The Princeton offense, having uncharacteristically stalled for two straight drives, came out firing following the blocked kick. A 24-yard pass from Davidson opened up the drive, but an impressive open-field tackle from Crimson junior defensive back Max Jones forced a fourth and four from the Harvard 44-yard line.
Feigning a fourth down attempt, the Tigers’ offense remained on the field. Davidson took the snap and the Ivy League’s passing leader quickly pooch-punted the ball to the Crimson six-yard line. The call paid off, resulting in a quick Harvard punt from its own endzone.
A later Princeton punt seemed to take the game into the half as the Crimson allowed the clock to tick down south of 30 seconds. Harvard faced a third down and four to gain on its own 27-yard line. Smith found Cook on the sideline as the defensive backs failed to switch to the out route, and the veteran receiver never looked back. Speeding down the sideline, Cook turned on the burners and outran multiple Tigers on the way to a 73-yard touchdown that gave the Crimson a 14-10 lead heading into halftime. This was Harvard’s first lead against Princeton since its last road trip to its New Jersey rival in 2016, over three years ago.
“When I saw it, I said, ‘okay great, we’re going to get another play,’” Murphy said. “I didn’t think it was going to the house, it just turned the whole thing around from halftime, just our whole attitude.”
Replicating its first half start, the Tigers showed off their big play ability with a 26-yard rush from junior running back Collin Eaddy early in the third quarter. This surge was short-lived, however, as the Crimson defense stuffed Princeton on third and short and sacked Davidson on the ensuing fourth down conversion to take possession of the ball near midfield.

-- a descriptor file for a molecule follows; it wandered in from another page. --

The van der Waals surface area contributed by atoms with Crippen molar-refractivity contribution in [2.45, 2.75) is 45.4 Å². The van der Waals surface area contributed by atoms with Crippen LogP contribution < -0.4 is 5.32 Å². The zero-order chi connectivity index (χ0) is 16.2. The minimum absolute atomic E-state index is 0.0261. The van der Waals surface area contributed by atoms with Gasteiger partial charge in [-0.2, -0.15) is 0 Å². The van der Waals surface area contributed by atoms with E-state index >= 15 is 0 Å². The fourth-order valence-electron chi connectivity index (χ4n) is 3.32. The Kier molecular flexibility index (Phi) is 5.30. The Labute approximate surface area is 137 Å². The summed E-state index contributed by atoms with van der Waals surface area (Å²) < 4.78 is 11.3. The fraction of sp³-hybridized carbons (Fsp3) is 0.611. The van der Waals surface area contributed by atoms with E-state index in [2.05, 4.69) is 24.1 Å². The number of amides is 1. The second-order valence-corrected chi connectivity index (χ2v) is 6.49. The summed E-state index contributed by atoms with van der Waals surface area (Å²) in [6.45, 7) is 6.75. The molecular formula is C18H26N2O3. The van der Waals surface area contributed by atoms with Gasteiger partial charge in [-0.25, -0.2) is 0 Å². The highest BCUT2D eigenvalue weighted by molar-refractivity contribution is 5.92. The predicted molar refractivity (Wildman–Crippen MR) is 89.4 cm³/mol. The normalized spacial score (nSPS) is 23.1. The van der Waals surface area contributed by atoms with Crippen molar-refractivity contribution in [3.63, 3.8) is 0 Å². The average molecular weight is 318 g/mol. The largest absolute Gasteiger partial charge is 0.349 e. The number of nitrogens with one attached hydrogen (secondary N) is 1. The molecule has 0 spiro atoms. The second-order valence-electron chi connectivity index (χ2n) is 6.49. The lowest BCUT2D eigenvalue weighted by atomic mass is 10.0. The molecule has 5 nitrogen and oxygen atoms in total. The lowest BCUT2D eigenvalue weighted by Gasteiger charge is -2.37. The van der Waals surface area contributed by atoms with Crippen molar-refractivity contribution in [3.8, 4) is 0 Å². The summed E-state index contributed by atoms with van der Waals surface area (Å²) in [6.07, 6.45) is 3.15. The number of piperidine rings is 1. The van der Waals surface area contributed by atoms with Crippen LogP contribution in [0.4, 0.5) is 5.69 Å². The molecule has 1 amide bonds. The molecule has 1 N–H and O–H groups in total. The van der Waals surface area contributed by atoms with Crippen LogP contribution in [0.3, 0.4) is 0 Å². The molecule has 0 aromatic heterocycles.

Three plays later, Harvard faced a similar fourth and short itself. Possibly learning from its opponent’s mistake, the Crimson decided to punt it away, pinning the Tigers inside the 20-yard line.
The field position and previous stalling proved only a slight hindrance to Princeton, as Davidson completed three passes for 49 yards, including a 21-yarder on third and 10. This moved the Tigers into Harvard territory, where they eventually faced a third and seven at the 30-yard line. This time, Davidson used his legs and scrambled, falling to the turf just short of the line to gain for a first down. Once again, Princeton failed to convert, as the stout Crimson defensive front stood its ground and caused its second-straight turnover on downs on its own side of the field.